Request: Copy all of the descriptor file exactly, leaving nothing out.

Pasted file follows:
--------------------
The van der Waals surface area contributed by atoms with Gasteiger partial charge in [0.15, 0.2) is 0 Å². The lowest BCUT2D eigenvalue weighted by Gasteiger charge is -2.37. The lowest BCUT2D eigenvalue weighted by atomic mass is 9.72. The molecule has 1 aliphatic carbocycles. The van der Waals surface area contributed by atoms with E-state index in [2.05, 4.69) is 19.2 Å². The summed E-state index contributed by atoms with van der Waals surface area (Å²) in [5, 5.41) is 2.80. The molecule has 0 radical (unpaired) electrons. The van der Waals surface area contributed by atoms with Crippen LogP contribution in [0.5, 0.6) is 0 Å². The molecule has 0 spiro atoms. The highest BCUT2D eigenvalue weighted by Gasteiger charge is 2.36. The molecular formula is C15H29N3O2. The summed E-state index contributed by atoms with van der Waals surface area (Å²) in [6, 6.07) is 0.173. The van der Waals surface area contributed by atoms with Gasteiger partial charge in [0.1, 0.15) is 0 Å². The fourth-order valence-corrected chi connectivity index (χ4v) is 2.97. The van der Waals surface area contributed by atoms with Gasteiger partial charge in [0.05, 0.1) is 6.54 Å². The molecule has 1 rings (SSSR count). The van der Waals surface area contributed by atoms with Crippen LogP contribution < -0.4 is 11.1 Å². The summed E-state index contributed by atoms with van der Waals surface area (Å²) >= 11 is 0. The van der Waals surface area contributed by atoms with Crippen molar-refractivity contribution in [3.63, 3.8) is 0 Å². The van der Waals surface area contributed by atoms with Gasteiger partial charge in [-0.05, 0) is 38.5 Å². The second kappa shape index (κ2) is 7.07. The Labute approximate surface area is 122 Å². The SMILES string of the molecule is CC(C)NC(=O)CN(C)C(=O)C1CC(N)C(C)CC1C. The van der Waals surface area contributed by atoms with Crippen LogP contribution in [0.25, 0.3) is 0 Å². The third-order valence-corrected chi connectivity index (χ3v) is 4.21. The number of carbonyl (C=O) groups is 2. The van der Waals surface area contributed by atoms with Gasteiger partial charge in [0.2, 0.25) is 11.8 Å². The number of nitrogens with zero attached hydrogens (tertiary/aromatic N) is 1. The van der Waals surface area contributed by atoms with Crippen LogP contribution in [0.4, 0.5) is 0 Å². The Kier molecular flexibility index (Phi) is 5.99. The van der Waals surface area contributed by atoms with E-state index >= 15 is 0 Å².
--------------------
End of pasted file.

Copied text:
The van der Waals surface area contributed by atoms with Gasteiger partial charge in [0.15, 0.2) is 0 Å². The lowest BCUT2D eigenvalue weighted by Gasteiger charge is -2.37. The lowest BCUT2D eigenvalue weighted by atomic mass is 9.72. The molecule has 1 aliphatic carbocycles. The van der Waals surface area contributed by atoms with E-state index in [2.05, 4.69) is 19.2 Å². The summed E-state index contributed by atoms with van der Waals surface area (Å²) in [5, 5.41) is 2.80. The molecule has 0 radical (unpaired) electrons. The van der Waals surface area contributed by atoms with Crippen LogP contribution in [0.5, 0.6) is 0 Å². The molecule has 0 spiro atoms. The highest BCUT2D eigenvalue weighted by Gasteiger charge is 2.36. The molecular formula is C15H29N3O2. The summed E-state index contributed by atoms with van der Waals surface area (Å²) in [6, 6.07) is 0.173. The van der Waals surface area contributed by atoms with Gasteiger partial charge in [0.1, 0.15) is 0 Å². The fourth-order valence-corrected chi connectivity index (χ4v) is 2.97. The van der Waals surface area contributed by atoms with Gasteiger partial charge in [0.05, 0.1) is 6.54 Å². The molecule has 1 rings (SSSR count). The van der Waals surface area contributed by atoms with Crippen LogP contribution < -0.4 is 11.1 Å². The summed E-state index contributed by atoms with van der Waals surface area (Å²) >= 11 is 0. The van der Waals surface area contributed by atoms with Crippen molar-refractivity contribution in [3.63, 3.8) is 0 Å². The van der Waals surface area contributed by atoms with Gasteiger partial charge in [-0.05, 0) is 38.5 Å². The second kappa shape index (κ2) is 7.07. The Labute approximate surface area is 122 Å². The SMILES string of the molecule is CC(C)NC(=O)CN(C)C(=O)C1CC(N)C(C)CC1C. The van der Waals surface area contributed by atoms with Crippen LogP contribution in [0.25, 0.3) is 0 Å². The third-order valence-corrected chi connectivity index (χ3v) is 4.21. The number of carbonyl (C=O) groups is 2. The van der Waals surface area contributed by atoms with Gasteiger partial charge in [0.2, 0.25) is 11.8 Å². The number of nitrogens with zero attached hydrogens (tertiary/aromatic N) is 1. The van der Waals surface area contributed by atoms with Crippen LogP contribution in [0.4, 0.5) is 0 Å². The Kier molecular flexibility index (Phi) is 5.99. The van der Waals surface area contributed by atoms with E-state index >= 15 is 0 Å².